A professional exposition based on 25 plus years of serving churches and clergy in the area of statutory compliance with the federal and state governments.
When the question was posed to seminar audiences of why they think the government is cracking down on churches, the answers were varied.
I.e.: “Jim Bakker caused this to happen” OR “Jimmy Swaggart exposed the church”; OR “the IRS needs money.” “The IRS is greedy.” “The IRS targets big churches because of TV ministries”.
What was prevalent in all of the answers was a total lack of understanding of the role of compliance oversight the government can (and recently in the history of the church) levy against the church as a legal organization.
As a business consultant specializing in accounting and taxes, I understand governance of legal entities. However, when interacting with church officers (mainly African American). I learned there was little to no understanding of the relationship between the governing bodies that were used to form the church and the very legal entity they called “church”.
I began a quest to understand this extreme “gap” in the reality of the government’s role in the process. I heard one pastor say “put the bylaws in place, hide them under the altar and let’s have church”. Meaning, let’s do what is legally required to organize but operate in a traditional sense. Like “out of sight, out of mind”.
Now, in defense of the church, they had no way of knowing there are aspects of church administration governed by regulatory agencies. The church is income tax exempt and has no annual government reporting responsibility (unlike other non-profits).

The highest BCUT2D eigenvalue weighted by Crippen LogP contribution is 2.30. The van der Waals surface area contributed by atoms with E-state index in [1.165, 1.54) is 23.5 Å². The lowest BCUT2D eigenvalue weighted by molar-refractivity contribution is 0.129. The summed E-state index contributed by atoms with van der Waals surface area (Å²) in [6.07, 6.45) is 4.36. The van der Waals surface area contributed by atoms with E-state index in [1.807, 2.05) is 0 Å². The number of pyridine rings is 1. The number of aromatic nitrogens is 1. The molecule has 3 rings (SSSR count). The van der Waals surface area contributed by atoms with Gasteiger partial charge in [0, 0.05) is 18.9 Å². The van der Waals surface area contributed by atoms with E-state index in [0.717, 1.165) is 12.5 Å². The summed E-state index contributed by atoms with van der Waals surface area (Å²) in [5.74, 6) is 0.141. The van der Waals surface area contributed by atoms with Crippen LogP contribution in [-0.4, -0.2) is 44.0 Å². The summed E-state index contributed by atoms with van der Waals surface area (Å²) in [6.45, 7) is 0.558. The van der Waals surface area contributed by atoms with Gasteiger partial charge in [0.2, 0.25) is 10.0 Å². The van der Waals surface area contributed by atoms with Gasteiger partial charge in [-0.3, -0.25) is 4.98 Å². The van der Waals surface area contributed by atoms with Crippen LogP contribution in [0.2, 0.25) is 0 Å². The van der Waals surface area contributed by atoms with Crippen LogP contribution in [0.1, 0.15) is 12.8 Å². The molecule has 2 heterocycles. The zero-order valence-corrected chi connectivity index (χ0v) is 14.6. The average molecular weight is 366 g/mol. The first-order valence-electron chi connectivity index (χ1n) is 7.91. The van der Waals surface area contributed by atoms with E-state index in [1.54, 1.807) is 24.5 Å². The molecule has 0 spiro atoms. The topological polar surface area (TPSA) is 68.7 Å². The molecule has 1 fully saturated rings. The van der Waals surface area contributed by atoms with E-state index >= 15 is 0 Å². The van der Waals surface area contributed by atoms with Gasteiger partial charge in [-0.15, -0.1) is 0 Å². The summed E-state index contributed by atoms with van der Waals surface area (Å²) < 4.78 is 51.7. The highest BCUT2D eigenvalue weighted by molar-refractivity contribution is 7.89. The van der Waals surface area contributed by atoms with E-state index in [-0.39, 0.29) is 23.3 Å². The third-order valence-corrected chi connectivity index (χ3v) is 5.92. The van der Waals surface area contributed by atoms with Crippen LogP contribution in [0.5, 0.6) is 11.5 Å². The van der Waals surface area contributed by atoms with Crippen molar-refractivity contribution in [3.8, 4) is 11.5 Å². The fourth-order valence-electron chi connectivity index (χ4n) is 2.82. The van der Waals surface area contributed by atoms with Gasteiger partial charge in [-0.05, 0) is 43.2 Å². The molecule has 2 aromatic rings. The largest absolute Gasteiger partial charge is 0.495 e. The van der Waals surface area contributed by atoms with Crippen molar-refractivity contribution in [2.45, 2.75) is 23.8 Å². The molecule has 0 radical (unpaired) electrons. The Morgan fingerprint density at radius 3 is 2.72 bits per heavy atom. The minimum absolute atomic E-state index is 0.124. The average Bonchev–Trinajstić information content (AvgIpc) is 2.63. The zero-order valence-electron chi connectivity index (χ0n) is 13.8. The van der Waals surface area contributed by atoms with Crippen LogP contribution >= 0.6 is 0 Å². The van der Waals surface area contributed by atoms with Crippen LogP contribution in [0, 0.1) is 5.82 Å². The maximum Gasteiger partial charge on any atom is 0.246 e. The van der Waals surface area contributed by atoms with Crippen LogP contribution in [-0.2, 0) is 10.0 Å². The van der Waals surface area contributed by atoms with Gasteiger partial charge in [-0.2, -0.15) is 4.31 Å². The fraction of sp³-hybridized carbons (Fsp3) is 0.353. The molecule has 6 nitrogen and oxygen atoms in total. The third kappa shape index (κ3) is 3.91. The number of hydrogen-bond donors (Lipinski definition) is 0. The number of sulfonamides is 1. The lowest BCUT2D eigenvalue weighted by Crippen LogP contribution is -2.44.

When the question was posed to churches about the meaning of separation of church and state, it was consistent. That the government should not have any jurisdiction over the operation of the church whatsoever. After all, there is separation of church and state”
The Word of God says” My people are destroyed for a lack of knowledge”. Regarding churches and government compliance, this is quite applicable. Churches do not realize that the very governing body that is used to legally organize and support church operations would be subject to some oversight. i.e.:?
This is just a partial list of the most common benefits churches are familiar with.
The biggest area of noncompliance churches experience is the reporting of payments for services rendered, such as pastoral compensation and benefits, church worker payments, and others who serve the church. In defence of the church, historically there was no attention paid to these “stipends” or “love offerings” as they were traditionally called until 1985 when Congress made these payments subject to social security and Medicare.